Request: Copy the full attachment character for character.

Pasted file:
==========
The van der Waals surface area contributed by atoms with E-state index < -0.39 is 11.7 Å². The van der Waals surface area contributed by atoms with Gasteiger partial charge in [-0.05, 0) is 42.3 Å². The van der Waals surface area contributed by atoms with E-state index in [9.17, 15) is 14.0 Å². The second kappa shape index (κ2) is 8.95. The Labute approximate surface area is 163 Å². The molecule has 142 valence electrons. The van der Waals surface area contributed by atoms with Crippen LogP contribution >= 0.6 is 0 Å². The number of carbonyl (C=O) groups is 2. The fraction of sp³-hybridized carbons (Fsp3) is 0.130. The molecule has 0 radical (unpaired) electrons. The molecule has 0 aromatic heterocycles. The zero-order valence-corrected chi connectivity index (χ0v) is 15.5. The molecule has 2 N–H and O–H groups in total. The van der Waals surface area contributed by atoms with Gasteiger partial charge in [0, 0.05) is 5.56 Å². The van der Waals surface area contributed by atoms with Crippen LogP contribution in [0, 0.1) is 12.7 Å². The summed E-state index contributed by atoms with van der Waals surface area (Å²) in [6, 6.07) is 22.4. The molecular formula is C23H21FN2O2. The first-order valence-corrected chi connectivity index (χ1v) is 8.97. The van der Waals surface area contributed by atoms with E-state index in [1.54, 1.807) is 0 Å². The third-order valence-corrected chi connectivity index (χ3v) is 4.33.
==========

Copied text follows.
The van der Waals surface area contributed by atoms with E-state index < -0.39 is 11.7 Å². The van der Waals surface area contributed by atoms with Gasteiger partial charge in [-0.05, 0) is 42.3 Å². The van der Waals surface area contributed by atoms with E-state index in [9.17, 15) is 14.0 Å². The second kappa shape index (κ2) is 8.95. The Labute approximate surface area is 163 Å². The molecule has 142 valence electrons. The van der Waals surface area contributed by atoms with Crippen LogP contribution >= 0.6 is 0 Å². The number of carbonyl (C=O) groups is 2. The fraction of sp³-hybridized carbons (Fsp3) is 0.130. The molecule has 0 radical (unpaired) electrons. The molecule has 0 aromatic heterocycles. The zero-order valence-corrected chi connectivity index (χ0v) is 15.5. The molecule has 2 N–H and O–H groups in total. The van der Waals surface area contributed by atoms with Gasteiger partial charge in [0, 0.05) is 5.56 Å². The van der Waals surface area contributed by atoms with Crippen LogP contribution in [0, 0.1) is 12.7 Å². The summed E-state index contributed by atoms with van der Waals surface area (Å²) in [6, 6.07) is 22.4. The molecular formula is C23H21FN2O2. The first-order valence-corrected chi connectivity index (χ1v) is 8.97. The van der Waals surface area contributed by atoms with E-state index in [1.54, 1.807) is 0 Å². The third-order valence-corrected chi connectivity index (χ3v) is 4.33.